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J Alzheimers Dis. 2014;42(2):347-56. doi: 10.3233/JAD-140018.

The pancreas-brain axis: insight into disrupted mechanisms associating type 2 diabetes and Alzheimer's disease.

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Department of Nutrition, Dietetics, and Hospitality Management, Auburn University, Auburn, AL, USA.
Department of Chemistry, Auburn University at Montgomery, Montgomery, AL, USA.
Department of Physiology, Laboratory of Diabetes and Exercise Metabolism, Midwestern University, Glendale, AZ, USA.


Epidemiological and observational studies indicate a positive correlation between type 2 diabetes (T2DM) and dementia, with an increased risk of dementia and Alzheimer's disease (AD) associated with insulin-treated diabetes patients. The purpose of this review is to reveal the molecular mechanisms that connect physiological and pathological processes commonly observed in T2DM and AD. Conformational modifications in peptide residues, such as amyloid-β peptide in AD and amylin in T2DM have been shown to instigate formation of insoluble protein aggregates that get deposited in extracellular spaces of brain and pancreatic tissue thus disrupting their normal function. Impaired insulin signaling plays a critical role in AD pathogenesis by reducing IRS-associated PI3 kinase activity and increasing GSK-3β activity. GSK-3β has been suggested to be a component of the γ-secretase complex and is involved in amyloid-β protein precursor processing. GSK-3β along with CDK5 is responsible for hyperphosphorylation of tau leading to the formation of neurofibrillary tangles. In summary, there is evidence to believe that a molecular link connects AD and T2DM and has potential for further investigation toward development of an effective therapeutic target.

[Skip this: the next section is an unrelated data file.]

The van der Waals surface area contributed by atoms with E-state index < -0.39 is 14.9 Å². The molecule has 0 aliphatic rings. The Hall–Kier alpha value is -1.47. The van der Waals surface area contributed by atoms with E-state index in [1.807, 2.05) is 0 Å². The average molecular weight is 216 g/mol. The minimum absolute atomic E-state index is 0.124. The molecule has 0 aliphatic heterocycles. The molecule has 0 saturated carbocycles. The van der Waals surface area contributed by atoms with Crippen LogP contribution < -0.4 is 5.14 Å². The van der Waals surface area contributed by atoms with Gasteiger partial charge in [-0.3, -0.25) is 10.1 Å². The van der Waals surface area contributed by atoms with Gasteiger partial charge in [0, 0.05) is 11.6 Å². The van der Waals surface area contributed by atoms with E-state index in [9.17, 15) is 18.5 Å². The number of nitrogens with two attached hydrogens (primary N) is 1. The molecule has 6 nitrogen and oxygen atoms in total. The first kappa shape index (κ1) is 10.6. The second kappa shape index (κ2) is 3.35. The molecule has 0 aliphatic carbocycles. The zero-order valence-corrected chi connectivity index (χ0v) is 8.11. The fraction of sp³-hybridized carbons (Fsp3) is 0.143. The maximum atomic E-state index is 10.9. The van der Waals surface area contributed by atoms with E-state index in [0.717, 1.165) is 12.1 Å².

Alzheimer's disease; amyloid-β; insulin receptor; neurofibrillary tangle; type 2 diabetes

[Indexed for MEDLINE]

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